LI insurance brokers complain about state health exchange website
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Long Island insurance brokers said they are having a hard time using the state's health exchange website.
"I'm pulling the hair out of my head," said Steve Sekur, an independent insurance agent in Seaford. "There's still a lot of confusion."
State exchange officials, however, said they are hearing no systemwide complaints. Kelly Smith, director of the small-business marketplace for the exchange, called NY State of Health, said most calls they are getting from brokers do not involve how well the website functions.
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"We're at the point that, in the majority of calls, we're either able to move them through the process and get them ready to go to work, or we're identifying an issue specific to them," Smith said. She said there are no problems "inherent in the process."
Exchange planners had been counting on brokers, along with state-trained navigators, to play an important role in signing up individuals and small businesses.
Range of problems
Brokers said they continue to be inundated with calls from clients since the marketplace's launch on Oct. 1. But they said they have found the enrollment process onerous and time-consuming and, most important, the website doesn't give them the information they need.
Neil Weingarten, vice president of Conference Associates, an insurance brokerage firm in Patchogue, has trained about 250 brokers so far to be certified to use the online marketplace for individuals and for SHOP, the exchange for small businesses.
"I don't know anybody who has successfully enrolled an individual or someone on SHOP," he said. "I would say it's not consumer-friendly and it should be."
Brokers described a range of problems, from being unable to get certified to enroll clients despite having taken the required courses, to being unable to determine exactly how much plans will cost, to not being able to figure out which doctors are in which plans.
New York State of Health is the state's online insurance marketplace for individuals, families and businesses with 50 or fewer employees, as part of the federal Affordable Care Act. The exchange allows consumers to choose from private insurance plans. Consumers must enroll by Dec. 15 for coverage that begins Jan. 1, but have until March 31 to buy insurance for next year.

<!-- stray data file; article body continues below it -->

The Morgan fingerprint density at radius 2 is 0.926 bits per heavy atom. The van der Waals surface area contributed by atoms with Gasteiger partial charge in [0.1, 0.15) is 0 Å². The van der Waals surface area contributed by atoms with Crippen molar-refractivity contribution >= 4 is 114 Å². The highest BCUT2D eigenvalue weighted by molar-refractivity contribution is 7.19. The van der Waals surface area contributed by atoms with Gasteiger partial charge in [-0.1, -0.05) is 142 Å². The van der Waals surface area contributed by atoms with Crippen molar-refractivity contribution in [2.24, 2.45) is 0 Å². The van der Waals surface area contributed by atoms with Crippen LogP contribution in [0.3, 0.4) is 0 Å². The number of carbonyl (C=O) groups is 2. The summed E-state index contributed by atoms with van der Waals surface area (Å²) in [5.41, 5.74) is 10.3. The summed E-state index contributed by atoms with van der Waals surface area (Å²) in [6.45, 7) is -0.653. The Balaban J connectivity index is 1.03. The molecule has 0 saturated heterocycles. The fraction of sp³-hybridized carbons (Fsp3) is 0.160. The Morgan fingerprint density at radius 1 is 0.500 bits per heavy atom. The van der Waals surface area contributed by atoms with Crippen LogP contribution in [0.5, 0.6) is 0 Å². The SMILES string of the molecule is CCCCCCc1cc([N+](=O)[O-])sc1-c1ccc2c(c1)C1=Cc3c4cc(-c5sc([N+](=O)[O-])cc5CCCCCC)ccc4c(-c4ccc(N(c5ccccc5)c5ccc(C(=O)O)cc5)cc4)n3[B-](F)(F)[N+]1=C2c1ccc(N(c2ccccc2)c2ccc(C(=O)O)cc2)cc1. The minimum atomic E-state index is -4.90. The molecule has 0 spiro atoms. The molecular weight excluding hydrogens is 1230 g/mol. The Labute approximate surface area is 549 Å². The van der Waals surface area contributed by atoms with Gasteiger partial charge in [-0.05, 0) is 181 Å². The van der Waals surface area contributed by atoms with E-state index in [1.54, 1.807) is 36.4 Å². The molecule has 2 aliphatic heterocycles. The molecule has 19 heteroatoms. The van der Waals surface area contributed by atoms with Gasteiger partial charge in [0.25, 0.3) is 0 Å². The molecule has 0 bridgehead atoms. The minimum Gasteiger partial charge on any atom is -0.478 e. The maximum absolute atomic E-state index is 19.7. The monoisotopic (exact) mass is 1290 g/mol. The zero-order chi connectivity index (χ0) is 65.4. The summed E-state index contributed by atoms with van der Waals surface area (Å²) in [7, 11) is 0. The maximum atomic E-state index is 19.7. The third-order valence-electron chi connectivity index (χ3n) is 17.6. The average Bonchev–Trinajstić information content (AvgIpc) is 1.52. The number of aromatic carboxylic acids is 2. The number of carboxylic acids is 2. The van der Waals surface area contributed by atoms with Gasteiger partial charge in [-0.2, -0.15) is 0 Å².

Brokers' frustration with New York's state-run exchange echoes that encountered in the exchanges run by the federal government -- with one major difference: Brokers' difficulties with New York's system are not related to the endemic computer glitches that have plagued the federal HealthCare.gov site.
In fact, the state Department of Health said that as last week about 174,000 New Yorkers have completed the application for health insurance. That, the department said, makes up more than 30 percent of the total applications filed nationally. Of those New Yorkers who have applied, 37,030 have enrolled, the department said.
And Danielle Holahan, deputy director of the exchange, said that of about 3,000 brokers who have completed the required courses, 2,300 have registered, meaning they are able to do business on the exchange.
Smith said that initially some brokers were having trouble with the codes used to register. But, she said, many of those issues have been resolved and "the system is performing better and access is quicker."
But Long Island brokers are telling a different story.
"I've told people who have called that if you know exactly what you want, I can help you, but I can't give you any advice," said Jack Glanzer, president of The Granite Insurance Brokerage in Garden City. "I can't tell you what company is better or not."
Karl Washwick, owner of Washwick Agency in Riverhead, agreed. "I'm in the position of not being able to answer the basic questions," he said.
Although Washwick said everyone he has contacted on the state's help line has been eager to be of service, his questions remain unanswered. "I'm used to giving precise answers down to the penny," he said.
Like others, he said he hasn't been able to enroll any clients.
Brokers said they are advising clients to wait a month or so in hopes that the system will become easier to use.
Eileen Falk of Baranello Associates in Great Neck said she is telling her small-business clients who can keep their current health plans to do so "and let's see what happens for the future on the exchange."
Despite their frustration, brokers said they are happy with the calls. "It's massive confusion out there," said Marc Solomon, a partner with The Granite Insurance Brokerage who works in Smithtown. "But a month of confusion is opportunities. More people are calling me than ever."
And brokers said they haven't given up on the exchange.
"I'm seeing the light. This could work," Weingarten said, referring to the idea of an online marketplace. "But," he added, "it has to work."
NYS health exchange
The state health exchange allows consumers to choose from private insurance plans for coverage that begins Jan. 1.
Consumers must enroll by Dec. 15. About 150,000 Long Islanders are expected to sign onto the exchange: healthbenefitexchange.ny.gov
Health insurers on New York's health benefit exchange that will be serving Long Island:
Affinity Health Plan
Empire BlueCross BlueShield
Health Insurance Plan of Greater New York (EmblemHealth)
Healthfirst New York (being offered in Nassau County only)
North Shore-LIJ CareConnect
North Shore-LIJ CareConnect